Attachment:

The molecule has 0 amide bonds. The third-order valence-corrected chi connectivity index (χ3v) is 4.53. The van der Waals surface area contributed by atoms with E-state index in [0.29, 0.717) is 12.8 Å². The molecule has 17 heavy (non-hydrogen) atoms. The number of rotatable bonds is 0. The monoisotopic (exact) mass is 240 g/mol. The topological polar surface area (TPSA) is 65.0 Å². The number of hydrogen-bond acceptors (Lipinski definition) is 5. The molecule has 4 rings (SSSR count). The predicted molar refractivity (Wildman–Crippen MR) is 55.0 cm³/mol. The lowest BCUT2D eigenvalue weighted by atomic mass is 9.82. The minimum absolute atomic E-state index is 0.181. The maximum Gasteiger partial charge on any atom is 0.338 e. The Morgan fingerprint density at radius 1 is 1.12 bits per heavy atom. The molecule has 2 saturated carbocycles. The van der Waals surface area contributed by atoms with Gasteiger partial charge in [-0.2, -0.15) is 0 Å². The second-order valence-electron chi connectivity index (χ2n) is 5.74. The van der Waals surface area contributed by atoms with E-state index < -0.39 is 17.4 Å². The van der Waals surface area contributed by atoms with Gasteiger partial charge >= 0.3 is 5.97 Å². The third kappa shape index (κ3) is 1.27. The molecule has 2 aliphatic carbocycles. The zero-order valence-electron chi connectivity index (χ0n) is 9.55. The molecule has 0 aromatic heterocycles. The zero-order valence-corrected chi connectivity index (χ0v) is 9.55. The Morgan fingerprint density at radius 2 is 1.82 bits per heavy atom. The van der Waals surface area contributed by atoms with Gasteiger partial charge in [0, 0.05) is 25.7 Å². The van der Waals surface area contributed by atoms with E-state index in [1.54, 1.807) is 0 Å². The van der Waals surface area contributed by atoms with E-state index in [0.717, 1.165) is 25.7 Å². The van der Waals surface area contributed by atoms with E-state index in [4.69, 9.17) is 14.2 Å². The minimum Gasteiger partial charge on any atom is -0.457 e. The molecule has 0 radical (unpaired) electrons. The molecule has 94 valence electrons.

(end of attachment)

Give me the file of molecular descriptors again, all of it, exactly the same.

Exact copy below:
The molecule has 0 amide bonds. The third-order valence-corrected chi connectivity index (χ3v) is 4.53. The van der Waals surface area contributed by atoms with E-state index in [0.29, 0.717) is 12.8 Å². The molecule has 17 heavy (non-hydrogen) atoms. The number of rotatable bonds is 0. The monoisotopic (exact) mass is 240 g/mol. The topological polar surface area (TPSA) is 65.0 Å². The number of hydrogen-bond acceptors (Lipinski definition) is 5. The molecule has 4 rings (SSSR count). The predicted molar refractivity (Wildman–Crippen MR) is 55.0 cm³/mol. The lowest BCUT2D eigenvalue weighted by atomic mass is 9.82. The minimum absolute atomic E-state index is 0.181. The maximum Gasteiger partial charge on any atom is 0.338 e. The Morgan fingerprint density at radius 1 is 1.12 bits per heavy atom. The molecule has 2 saturated carbocycles. The van der Waals surface area contributed by atoms with Gasteiger partial charge in [-0.2, -0.15) is 0 Å². The second-order valence-electron chi connectivity index (χ2n) is 5.74. The van der Waals surface area contributed by atoms with E-state index < -0.39 is 17.4 Å². The van der Waals surface area contributed by atoms with Gasteiger partial charge >= 0.3 is 5.97 Å². The third kappa shape index (κ3) is 1.27. The molecule has 2 aliphatic carbocycles. The zero-order valence-electron chi connectivity index (χ0n) is 9.55. The molecule has 0 aromatic heterocycles. The zero-order valence-corrected chi connectivity index (χ0v) is 9.55. The Morgan fingerprint density at radius 2 is 1.82 bits per heavy atom. The van der Waals surface area contributed by atoms with Gasteiger partial charge in [0, 0.05) is 25.7 Å². The van der Waals surface area contributed by atoms with E-state index in [1.54, 1.807) is 0 Å². The van der Waals surface area contributed by atoms with E-state index in [0.717, 1.165) is 25.7 Å². The van der Waals surface area contributed by atoms with E-state index in [4.69, 9.17) is 14.2 Å². The minimum Gasteiger partial charge on any atom is -0.457 e. The molecule has 0 radical (unpaired) electrons. The molecule has 94 valence electrons.